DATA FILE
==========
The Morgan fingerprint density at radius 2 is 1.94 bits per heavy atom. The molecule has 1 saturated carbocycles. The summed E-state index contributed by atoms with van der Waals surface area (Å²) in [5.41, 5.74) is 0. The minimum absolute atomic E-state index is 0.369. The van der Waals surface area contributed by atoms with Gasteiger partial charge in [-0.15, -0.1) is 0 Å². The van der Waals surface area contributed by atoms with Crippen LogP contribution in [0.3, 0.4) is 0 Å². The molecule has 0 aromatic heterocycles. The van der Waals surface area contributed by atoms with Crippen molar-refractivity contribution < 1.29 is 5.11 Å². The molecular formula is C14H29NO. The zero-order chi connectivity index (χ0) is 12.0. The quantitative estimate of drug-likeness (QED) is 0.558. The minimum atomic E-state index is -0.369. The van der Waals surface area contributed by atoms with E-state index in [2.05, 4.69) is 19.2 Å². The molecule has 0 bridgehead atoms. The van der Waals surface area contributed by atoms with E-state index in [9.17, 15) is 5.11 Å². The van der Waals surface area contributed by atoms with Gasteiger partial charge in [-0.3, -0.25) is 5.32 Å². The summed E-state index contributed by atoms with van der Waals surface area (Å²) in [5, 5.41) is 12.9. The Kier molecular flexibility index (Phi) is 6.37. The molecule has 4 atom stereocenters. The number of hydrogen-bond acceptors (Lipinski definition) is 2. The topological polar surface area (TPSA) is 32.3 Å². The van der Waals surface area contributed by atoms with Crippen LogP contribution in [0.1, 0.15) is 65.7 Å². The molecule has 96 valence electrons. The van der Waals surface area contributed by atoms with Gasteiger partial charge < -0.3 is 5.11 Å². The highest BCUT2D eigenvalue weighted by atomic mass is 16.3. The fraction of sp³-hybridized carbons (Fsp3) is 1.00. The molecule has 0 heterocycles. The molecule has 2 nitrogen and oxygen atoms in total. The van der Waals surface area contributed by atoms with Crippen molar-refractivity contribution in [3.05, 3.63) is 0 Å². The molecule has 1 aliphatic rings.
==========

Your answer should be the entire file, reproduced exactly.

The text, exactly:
The Morgan fingerprint density at radius 2 is 1.94 bits per heavy atom. The molecule has 1 saturated carbocycles. The summed E-state index contributed by atoms with van der Waals surface area (Å²) in [5.41, 5.74) is 0. The minimum absolute atomic E-state index is 0.369. The van der Waals surface area contributed by atoms with Gasteiger partial charge in [-0.15, -0.1) is 0 Å². The van der Waals surface area contributed by atoms with Crippen LogP contribution in [0.3, 0.4) is 0 Å². The molecule has 0 aromatic heterocycles. The van der Waals surface area contributed by atoms with Crippen molar-refractivity contribution < 1.29 is 5.11 Å². The molecular formula is C14H29NO. The zero-order chi connectivity index (χ0) is 12.0. The quantitative estimate of drug-likeness (QED) is 0.558. The minimum atomic E-state index is -0.369. The van der Waals surface area contributed by atoms with E-state index in [2.05, 4.69) is 19.2 Å². The molecule has 0 bridgehead atoms. The van der Waals surface area contributed by atoms with E-state index in [9.17, 15) is 5.11 Å². The van der Waals surface area contributed by atoms with Gasteiger partial charge in [-0.3, -0.25) is 5.32 Å². The summed E-state index contributed by atoms with van der Waals surface area (Å²) in [5, 5.41) is 12.9. The Kier molecular flexibility index (Phi) is 6.37. The molecule has 4 atom stereocenters. The number of hydrogen-bond acceptors (Lipinski definition) is 2. The topological polar surface area (TPSA) is 32.3 Å². The van der Waals surface area contributed by atoms with Crippen LogP contribution in [0.1, 0.15) is 65.7 Å². The molecule has 96 valence electrons. The van der Waals surface area contributed by atoms with Gasteiger partial charge < -0.3 is 5.11 Å². The highest BCUT2D eigenvalue weighted by atomic mass is 16.3. The fraction of sp³-hybridized carbons (Fsp3) is 1.00. The molecule has 0 heterocycles. The molecule has 2 nitrogen and oxygen atoms in total. The van der Waals surface area contributed by atoms with Crippen molar-refractivity contribution in [3.05, 3.63) is 0 Å². The molecule has 1 aliphatic rings.